Cooking with Oonagh - Free Recipe


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The first time I actually saw couscous being prepared was when my husband and I stayed with friends in France who had worked in North Africa. We had vacationed in Morocco but had obviously never been in the kitchens to see what was happening.

So about fifteen years ago couscous wasn't anything like the instant preparation it is now. Couscous is basically a very tiny pasta - almost a grain of sand in size. We had made the traditional lamb, chicken and vegetable casserole that is also known by the title couscous. We had the pot of stew simmering on the stove with a fine colander fitted into the neck of the pan. The dry grains were then moistened with some of the broth, left to steam for a few minutes and then this process was repeated until the couscous was finally ready. I can't even remember how long it took to do because I only made it a few times again in England.

Now, couscous (Near East brand) comes in a 10oz packet that you just add to boiling water, broth etc and leave to sit for about 5 minutes while it absorbs the water and swells.


2 c chicken broth
1/4 tsp ground turmeric
1/4 tsp ground cinnamon
1/4 tsp ground ginger
1 x 10 oz packet plain couscous
1/4 c raisins
1/4 c chopped dried apricots (about 8 halves cut into small pieces with scissors)
1 small zucchini, finely chopped or shredded in processor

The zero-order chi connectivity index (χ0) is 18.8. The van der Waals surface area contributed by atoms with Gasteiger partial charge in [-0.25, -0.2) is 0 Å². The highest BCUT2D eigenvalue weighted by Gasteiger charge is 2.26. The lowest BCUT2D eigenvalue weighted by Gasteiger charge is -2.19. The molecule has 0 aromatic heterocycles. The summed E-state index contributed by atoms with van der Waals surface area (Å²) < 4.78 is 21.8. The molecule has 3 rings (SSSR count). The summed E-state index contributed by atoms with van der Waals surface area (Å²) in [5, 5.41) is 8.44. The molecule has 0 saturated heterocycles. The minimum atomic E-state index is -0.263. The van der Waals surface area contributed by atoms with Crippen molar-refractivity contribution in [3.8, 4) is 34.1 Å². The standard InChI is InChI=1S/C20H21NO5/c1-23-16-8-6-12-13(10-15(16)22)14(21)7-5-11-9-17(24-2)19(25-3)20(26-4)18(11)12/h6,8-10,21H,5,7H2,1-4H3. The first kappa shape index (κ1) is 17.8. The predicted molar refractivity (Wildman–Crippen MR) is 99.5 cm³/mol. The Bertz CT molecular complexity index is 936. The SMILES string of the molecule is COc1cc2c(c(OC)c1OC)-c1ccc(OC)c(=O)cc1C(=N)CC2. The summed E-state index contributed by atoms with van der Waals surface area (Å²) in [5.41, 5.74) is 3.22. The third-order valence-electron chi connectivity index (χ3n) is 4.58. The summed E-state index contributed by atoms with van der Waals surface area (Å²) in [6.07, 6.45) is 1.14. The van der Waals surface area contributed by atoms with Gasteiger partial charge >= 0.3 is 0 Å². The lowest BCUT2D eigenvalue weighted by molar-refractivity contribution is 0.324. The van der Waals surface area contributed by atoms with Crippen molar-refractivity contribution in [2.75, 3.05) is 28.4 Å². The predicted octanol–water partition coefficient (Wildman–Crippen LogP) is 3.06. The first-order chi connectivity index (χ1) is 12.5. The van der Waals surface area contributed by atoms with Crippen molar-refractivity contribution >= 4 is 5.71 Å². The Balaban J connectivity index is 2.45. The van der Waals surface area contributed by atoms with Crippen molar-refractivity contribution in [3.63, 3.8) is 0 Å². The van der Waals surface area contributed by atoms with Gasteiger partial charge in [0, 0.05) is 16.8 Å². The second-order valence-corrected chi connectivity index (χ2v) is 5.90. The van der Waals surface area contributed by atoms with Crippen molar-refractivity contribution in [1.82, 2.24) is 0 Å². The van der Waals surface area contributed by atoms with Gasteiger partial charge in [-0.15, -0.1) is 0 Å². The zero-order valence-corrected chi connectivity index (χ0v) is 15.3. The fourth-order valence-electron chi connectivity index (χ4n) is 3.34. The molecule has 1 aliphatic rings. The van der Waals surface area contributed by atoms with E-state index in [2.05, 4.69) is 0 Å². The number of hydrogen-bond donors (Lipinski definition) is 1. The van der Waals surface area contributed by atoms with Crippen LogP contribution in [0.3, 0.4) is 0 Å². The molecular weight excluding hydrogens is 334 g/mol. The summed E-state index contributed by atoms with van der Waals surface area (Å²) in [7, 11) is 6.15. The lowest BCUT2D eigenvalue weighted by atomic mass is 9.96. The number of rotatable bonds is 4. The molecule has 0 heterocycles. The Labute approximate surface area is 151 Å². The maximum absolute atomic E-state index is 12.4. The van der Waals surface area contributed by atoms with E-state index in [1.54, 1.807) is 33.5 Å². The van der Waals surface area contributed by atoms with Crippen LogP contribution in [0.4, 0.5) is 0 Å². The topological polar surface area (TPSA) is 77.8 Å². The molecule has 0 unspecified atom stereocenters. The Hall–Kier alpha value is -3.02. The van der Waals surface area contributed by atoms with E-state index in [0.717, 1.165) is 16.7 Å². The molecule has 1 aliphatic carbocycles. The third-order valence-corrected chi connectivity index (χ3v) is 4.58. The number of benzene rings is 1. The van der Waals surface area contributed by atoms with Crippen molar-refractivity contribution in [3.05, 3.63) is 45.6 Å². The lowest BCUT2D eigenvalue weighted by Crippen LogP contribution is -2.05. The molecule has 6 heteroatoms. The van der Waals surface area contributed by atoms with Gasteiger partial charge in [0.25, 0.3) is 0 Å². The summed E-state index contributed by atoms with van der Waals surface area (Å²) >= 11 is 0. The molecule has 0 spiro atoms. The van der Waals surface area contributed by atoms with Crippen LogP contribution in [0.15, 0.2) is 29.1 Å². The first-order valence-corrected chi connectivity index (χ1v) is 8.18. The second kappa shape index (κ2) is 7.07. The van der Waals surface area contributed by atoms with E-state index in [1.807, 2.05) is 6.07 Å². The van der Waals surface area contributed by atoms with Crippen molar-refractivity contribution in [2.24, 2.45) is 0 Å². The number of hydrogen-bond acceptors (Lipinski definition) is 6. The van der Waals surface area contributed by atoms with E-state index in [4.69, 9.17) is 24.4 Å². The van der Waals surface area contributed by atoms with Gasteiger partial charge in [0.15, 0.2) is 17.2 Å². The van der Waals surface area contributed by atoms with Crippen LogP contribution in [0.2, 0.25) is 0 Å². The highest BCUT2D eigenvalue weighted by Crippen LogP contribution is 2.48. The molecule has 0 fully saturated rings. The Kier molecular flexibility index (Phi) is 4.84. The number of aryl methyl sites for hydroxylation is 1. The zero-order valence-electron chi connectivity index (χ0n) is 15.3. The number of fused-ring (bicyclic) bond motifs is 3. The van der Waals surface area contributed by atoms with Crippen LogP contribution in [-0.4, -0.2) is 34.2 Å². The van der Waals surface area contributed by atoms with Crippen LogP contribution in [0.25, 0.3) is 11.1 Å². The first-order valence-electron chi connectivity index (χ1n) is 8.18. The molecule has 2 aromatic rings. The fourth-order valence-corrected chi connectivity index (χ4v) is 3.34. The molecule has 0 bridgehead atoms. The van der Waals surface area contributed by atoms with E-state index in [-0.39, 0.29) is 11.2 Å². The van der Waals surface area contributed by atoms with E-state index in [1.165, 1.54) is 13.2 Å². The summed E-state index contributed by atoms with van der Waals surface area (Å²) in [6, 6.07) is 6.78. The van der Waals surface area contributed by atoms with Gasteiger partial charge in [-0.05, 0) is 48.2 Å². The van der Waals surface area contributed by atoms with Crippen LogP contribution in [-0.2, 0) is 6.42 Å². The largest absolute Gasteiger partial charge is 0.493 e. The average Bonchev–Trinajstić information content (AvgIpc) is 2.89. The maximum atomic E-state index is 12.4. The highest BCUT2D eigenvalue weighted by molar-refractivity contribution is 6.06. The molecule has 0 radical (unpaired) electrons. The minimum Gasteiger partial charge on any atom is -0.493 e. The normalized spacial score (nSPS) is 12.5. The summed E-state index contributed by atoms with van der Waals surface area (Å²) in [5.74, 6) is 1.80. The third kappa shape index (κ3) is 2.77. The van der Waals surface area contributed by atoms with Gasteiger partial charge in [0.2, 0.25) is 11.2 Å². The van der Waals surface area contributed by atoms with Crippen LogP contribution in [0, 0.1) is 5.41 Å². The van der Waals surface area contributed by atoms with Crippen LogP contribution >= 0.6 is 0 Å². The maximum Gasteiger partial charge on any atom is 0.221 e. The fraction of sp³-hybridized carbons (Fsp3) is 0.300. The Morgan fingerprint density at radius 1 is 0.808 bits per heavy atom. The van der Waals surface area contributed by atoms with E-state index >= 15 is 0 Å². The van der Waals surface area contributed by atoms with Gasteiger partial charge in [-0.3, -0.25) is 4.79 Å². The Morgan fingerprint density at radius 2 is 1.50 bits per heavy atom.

1 medium carrot, peeled and chopped or shredded
2 green onions finely sliced
1 large tomato chopped or equivalent of cherry or grape tomatoes quartered
4" piece of cucumber peeled and diced
1/2 of 15 oz can chick peas, drained
1/3 c olive oil
2 tbsp. fresh lemon juice
Salt and pepper


1. Bring broth to a boil in a 6 qt. pan and add spices. Stir in couscous, raisins and apricots and leave to absorb liquid - about 5 minutes in total.

2. Add zucchini, carrots, tomato, cucumber, chick peas and mix well.

3. In a 1c jug mix together olive oil, lemon juice and salt and pepper and stir until the mix looks creamy - an emulsion has been formed.

4. Pour this dressing over couscous, stir well and transfer to serving bowl


None of these spices are hot so don't worry they just give an interestingly different flavor. Turmeric is used more for the color so just use ginger and cinnamon if you don't have turmeric. Some finely chopped celery or green pepper would also go well.

Freshly chopped apple could be added but the apple pieces would need to be turned in lemon juice before adding to the salad to prevent browning. Don't think you have to have to stick to this combination of fruit and vegetables.

Oonagh Williams, proprietor of Royal Temptations, has a Culinary Arts degree, offers a Personal Chef service, teaches a variety of classes in International Cooking, and makes regular appearances on WMUR ABC Channel 9's Cooks' Corner. You can contact Oonagh at 603-424-6412.

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Last modified: January 26, 2000
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